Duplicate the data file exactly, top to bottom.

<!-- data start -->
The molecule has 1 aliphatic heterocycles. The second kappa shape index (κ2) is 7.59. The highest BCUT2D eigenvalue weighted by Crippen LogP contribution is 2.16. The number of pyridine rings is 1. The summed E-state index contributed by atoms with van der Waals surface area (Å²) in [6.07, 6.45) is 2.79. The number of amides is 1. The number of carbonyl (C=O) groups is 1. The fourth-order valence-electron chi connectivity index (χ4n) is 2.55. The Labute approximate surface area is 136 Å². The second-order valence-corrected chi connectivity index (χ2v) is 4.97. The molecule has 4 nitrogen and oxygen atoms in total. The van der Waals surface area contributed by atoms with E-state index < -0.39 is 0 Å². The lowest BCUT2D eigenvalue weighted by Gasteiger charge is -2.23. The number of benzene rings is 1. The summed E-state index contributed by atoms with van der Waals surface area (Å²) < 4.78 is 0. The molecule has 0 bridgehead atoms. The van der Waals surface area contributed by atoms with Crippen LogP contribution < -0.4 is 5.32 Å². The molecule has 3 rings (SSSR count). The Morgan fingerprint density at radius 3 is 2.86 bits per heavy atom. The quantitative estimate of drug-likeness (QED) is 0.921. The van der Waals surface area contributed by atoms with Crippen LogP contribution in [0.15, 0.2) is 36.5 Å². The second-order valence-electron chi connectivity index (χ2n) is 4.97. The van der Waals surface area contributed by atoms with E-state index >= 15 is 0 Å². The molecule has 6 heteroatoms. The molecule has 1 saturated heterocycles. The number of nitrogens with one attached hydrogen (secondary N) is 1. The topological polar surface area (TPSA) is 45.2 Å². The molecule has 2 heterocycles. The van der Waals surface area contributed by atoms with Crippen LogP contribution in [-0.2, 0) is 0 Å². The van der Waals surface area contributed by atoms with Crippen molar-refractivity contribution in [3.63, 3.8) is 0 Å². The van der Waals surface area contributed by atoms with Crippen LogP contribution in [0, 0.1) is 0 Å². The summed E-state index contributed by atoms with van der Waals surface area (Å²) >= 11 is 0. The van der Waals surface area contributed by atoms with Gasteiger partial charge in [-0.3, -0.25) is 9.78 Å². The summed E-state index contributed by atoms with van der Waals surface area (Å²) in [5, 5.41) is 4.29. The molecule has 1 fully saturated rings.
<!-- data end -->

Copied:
The molecule has 1 aliphatic heterocycles. The second kappa shape index (κ2) is 7.59. The highest BCUT2D eigenvalue weighted by Crippen LogP contribution is 2.16. The number of pyridine rings is 1. The summed E-state index contributed by atoms with van der Waals surface area (Å²) in [6.07, 6.45) is 2.79. The number of amides is 1. The number of carbonyl (C=O) groups is 1. The fourth-order valence-electron chi connectivity index (χ4n) is 2.55. The Labute approximate surface area is 136 Å². The second-order valence-corrected chi connectivity index (χ2v) is 4.97. The molecule has 4 nitrogen and oxygen atoms in total. The van der Waals surface area contributed by atoms with E-state index < -0.39 is 0 Å². The lowest BCUT2D eigenvalue weighted by Gasteiger charge is -2.23. The number of benzene rings is 1. The summed E-state index contributed by atoms with van der Waals surface area (Å²) < 4.78 is 0. The molecule has 0 bridgehead atoms. The van der Waals surface area contributed by atoms with Crippen LogP contribution < -0.4 is 5.32 Å². The molecule has 3 rings (SSSR count). The Morgan fingerprint density at radius 3 is 2.86 bits per heavy atom. The quantitative estimate of drug-likeness (QED) is 0.921. The van der Waals surface area contributed by atoms with Crippen LogP contribution in [0.15, 0.2) is 36.5 Å². The second-order valence-electron chi connectivity index (χ2n) is 4.97. The van der Waals surface area contributed by atoms with E-state index >= 15 is 0 Å². The molecule has 6 heteroatoms. The molecule has 1 saturated heterocycles. The number of nitrogens with one attached hydrogen (secondary N) is 1. The topological polar surface area (TPSA) is 45.2 Å². The molecule has 2 heterocycles. The van der Waals surface area contributed by atoms with Crippen LogP contribution in [-0.2, 0) is 0 Å². The van der Waals surface area contributed by atoms with Crippen molar-refractivity contribution in [3.63, 3.8) is 0 Å². The van der Waals surface area contributed by atoms with Crippen LogP contribution in [0, 0.1) is 0 Å². The summed E-state index contributed by atoms with van der Waals surface area (Å²) >= 11 is 0. The van der Waals surface area contributed by atoms with Gasteiger partial charge in [-0.3, -0.25) is 9.78 Å². The summed E-state index contributed by atoms with van der Waals surface area (Å²) in [5, 5.41) is 4.29. The molecule has 1 fully saturated rings.